Kathleen A. Hesketh, Farm Advisor, Alameda County
Elaine Buffington, Alameda County Master Gardener
Michael S. Reid, Postharvest Specialist, Davis
Cut flowers, whether purchased from the florist or cut from your own garden, will last much longer in the vase if you follow the simple guidelines below.
Use a clean vase
Start with vases that have been cleaned with hot soapy water to eliminate bacteria and fungi and then rinsed thoroughly.
Prepare the flowers properly
Cut just-opening flowers early in the morning and place in water immediately. The vase life of flowers that ooze a milky "sap" (poinsettias, poppies) may be improved by immersing the bottom 2 inches of their stems in boiling water for 10 seconds before using them in an arrangement.
Gently remove lower leaves from the stem so there will be none in the vase water.
Before you put any flowers in the vase, recut the stems, removing 1 to 2 inches at an angle under water. You can do this in a basin full of water, or even by holding the stem and the blades of the shears (or kitchen scissors) under running tap water.
Don't crush or burn flower stems. In our experience these practices are of little value.
Flowers in most arrangements collapse early because they are unable to obtain enough water to keep them looking crisp and fresh. There are a number of ways to ensure that your flowers get enough water:
(1) Recut them under water to ensure that no air gets into the stems.
(2) If you live in a hard water area (you find white deposits in teakettles and on faucets), use demineralized water sold in supermarkets for filling steam irons, to make your vase solutions.
(3) Use a vase solution which is hot but not uncomfortable (100 degree F).
(4) Use one of the following suggested vase "preservatives."
Never use softened water in a vase solution as it contains sodium, which is bad for cut flowers.
Flowers are living things, and like us they need food for proper growth and healthy color. Amazingly, you can provide much of what a cut flower needs with one of the following simple vase solutions. They contain acid to improve water flow in flower stems, sugar to help buds open and last longer, and a preservative to reduce growth of bacteria and fungi.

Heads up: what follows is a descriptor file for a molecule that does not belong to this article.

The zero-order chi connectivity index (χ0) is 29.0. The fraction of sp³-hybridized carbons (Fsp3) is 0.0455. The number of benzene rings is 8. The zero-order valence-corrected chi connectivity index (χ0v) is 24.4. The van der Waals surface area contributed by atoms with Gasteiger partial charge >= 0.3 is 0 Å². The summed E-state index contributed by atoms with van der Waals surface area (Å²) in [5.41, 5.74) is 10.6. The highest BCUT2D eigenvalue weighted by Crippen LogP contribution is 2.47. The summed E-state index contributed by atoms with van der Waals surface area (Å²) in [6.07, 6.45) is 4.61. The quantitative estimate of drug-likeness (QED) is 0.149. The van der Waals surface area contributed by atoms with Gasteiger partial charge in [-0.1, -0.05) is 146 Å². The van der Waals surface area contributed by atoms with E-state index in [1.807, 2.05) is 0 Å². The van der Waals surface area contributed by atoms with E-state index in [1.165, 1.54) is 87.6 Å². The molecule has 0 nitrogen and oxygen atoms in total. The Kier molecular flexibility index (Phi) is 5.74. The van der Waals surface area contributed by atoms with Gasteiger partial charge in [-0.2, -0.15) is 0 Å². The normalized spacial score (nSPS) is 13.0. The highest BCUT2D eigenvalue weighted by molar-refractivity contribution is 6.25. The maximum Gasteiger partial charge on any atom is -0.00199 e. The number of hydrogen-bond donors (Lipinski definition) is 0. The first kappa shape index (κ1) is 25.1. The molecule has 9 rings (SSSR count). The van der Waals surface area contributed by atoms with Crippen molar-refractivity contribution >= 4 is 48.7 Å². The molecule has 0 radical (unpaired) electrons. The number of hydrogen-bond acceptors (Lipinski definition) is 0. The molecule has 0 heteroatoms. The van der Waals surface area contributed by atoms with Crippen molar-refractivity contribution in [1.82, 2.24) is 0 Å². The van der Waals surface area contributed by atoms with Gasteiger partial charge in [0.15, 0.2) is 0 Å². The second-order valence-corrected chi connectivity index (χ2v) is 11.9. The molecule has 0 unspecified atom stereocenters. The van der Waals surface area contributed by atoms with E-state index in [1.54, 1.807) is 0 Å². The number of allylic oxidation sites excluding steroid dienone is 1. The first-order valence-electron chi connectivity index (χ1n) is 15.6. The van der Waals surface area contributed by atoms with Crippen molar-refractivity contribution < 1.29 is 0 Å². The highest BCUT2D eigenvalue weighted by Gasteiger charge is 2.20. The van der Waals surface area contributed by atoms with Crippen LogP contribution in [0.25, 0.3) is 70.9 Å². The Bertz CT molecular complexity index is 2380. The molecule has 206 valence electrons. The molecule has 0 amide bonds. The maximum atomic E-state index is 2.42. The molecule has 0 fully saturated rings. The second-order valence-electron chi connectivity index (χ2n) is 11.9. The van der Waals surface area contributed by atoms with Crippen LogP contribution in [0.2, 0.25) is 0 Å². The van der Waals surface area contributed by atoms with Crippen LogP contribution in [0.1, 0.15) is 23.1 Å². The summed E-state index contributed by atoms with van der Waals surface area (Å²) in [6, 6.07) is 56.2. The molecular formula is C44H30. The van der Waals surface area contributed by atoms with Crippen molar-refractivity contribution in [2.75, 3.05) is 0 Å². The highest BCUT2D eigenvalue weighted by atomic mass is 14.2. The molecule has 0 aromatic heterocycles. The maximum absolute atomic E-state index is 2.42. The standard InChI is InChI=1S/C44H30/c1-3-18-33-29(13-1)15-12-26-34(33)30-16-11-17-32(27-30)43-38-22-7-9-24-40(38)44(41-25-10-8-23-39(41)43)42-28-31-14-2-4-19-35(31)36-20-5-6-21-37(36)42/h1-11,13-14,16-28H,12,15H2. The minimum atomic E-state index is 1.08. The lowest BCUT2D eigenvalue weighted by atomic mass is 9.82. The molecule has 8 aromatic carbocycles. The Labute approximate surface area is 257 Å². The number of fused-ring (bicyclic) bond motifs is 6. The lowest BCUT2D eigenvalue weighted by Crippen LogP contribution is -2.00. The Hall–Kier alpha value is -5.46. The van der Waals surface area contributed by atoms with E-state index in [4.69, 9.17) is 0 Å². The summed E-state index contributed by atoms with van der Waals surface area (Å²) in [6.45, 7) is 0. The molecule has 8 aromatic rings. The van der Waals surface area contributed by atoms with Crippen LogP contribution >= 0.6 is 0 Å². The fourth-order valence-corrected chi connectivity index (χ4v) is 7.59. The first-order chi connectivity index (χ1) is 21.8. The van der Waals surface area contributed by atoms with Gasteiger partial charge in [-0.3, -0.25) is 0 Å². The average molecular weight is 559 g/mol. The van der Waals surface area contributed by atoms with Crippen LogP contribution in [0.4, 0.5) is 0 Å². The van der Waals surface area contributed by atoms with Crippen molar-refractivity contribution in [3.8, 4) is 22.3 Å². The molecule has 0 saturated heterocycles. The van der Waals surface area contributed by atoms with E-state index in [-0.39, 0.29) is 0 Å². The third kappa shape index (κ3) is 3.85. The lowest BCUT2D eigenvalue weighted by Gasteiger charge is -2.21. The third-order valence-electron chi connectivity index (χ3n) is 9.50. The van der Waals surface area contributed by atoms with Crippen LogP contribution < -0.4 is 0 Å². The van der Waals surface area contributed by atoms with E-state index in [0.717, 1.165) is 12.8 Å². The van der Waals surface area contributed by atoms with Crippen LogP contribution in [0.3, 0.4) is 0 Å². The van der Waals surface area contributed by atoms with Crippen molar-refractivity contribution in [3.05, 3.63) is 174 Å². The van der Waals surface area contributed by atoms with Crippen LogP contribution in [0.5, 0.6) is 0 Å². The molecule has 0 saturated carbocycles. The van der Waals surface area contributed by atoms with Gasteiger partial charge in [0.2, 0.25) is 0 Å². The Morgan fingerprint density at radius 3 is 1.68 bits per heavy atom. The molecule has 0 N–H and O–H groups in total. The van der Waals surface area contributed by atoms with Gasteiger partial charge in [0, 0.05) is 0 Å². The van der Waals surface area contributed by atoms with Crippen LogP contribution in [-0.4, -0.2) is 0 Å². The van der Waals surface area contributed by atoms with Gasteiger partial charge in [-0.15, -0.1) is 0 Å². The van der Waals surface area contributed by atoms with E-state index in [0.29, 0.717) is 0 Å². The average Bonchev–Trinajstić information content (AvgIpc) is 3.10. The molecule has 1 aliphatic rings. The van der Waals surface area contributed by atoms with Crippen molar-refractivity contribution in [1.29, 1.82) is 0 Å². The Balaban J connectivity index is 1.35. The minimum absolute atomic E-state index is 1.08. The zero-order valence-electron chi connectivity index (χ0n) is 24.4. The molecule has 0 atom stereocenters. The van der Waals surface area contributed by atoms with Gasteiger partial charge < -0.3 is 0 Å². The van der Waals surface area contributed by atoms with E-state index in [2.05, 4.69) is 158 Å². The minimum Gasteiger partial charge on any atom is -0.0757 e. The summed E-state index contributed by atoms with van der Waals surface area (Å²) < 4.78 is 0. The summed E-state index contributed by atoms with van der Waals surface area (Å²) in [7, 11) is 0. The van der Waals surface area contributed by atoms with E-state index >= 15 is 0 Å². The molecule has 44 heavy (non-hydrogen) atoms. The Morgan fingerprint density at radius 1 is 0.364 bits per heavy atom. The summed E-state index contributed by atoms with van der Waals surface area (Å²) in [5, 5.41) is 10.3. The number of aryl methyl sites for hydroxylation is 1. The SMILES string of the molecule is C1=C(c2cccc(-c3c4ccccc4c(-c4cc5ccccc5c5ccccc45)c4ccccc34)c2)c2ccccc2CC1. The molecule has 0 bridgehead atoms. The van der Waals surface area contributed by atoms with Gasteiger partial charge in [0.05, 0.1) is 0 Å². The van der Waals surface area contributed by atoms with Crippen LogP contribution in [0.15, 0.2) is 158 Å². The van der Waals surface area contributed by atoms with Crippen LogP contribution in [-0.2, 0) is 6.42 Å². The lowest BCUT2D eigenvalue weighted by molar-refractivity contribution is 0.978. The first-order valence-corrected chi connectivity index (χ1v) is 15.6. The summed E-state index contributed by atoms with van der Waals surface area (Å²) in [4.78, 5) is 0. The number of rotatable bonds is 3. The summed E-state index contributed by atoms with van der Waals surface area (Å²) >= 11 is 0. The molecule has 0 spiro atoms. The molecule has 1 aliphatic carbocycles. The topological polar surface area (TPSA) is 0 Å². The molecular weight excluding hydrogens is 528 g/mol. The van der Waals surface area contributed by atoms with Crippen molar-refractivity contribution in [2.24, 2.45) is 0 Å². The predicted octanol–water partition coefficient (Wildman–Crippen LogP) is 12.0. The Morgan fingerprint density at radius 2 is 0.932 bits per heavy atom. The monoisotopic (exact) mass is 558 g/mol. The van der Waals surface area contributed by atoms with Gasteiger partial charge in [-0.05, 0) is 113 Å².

(1) Mix one part of any of the common lemon-lime sodas with three parts of water. Do not use diet drinks or colas. Diet drinks have no sugar and the colas contain too much acid for flowers. Adding 1/4 teaspoon of household bleach (Chlorox or similar) per quart will keep the solution clear.
(2) Put 2 tablespoons of lemon juice or bottled "Real Lemon," 1 tablespoon of sugar, and 1/4 teaspoon of bleach in a quart of warm water. Add another 1/4 teaspoon of bleach to the vase every 4 days.
(3) Use a commercial flower preservative. These are sold in florist shops and supermarkets but may not be as effective as the above recipes for improving flower vase life. However, they are inexpensive and very convenient to use; simply follow the directions on the packet.
Don't use aspirin or vinegar in vase solutions; they are rarely effective in increasing vase life of flowers.
Use arranging aids properly
If you are using florist foam as an arranging aid, let it soak in the vase solution until it sinks. Do not push it down into the container as air bubbles will remain inside the foam and cause early flower death. Insert stems carefully.
Keep flowers cool
The higher the temperature, the faster flowers will deteriorate, so it is advisable to cut them early in the morning, when temperatures are cool, and to avoid exposure to heat. Don't place arrangements in sunny locations, near heaters or fireplaces, or on top of television sets. Do put arrangements in a cool place overnight if you possibly can.
The authors wish to thank Ferry Morse Seed Co., San Juan Bautista; Cut Flower Exchange, Sunnyvale; and Suyeyasu Wholesale Florists, Sunnyvale for donating flowers for our trials. Special thanks to the staff at Sunset Magazine, Menlo Park, for their cooperation in testing vase solutions.
To simplify information, trade names of products have been used. No endorsement of named products is intended, nor is criticism implied of similar products which are not mentioned.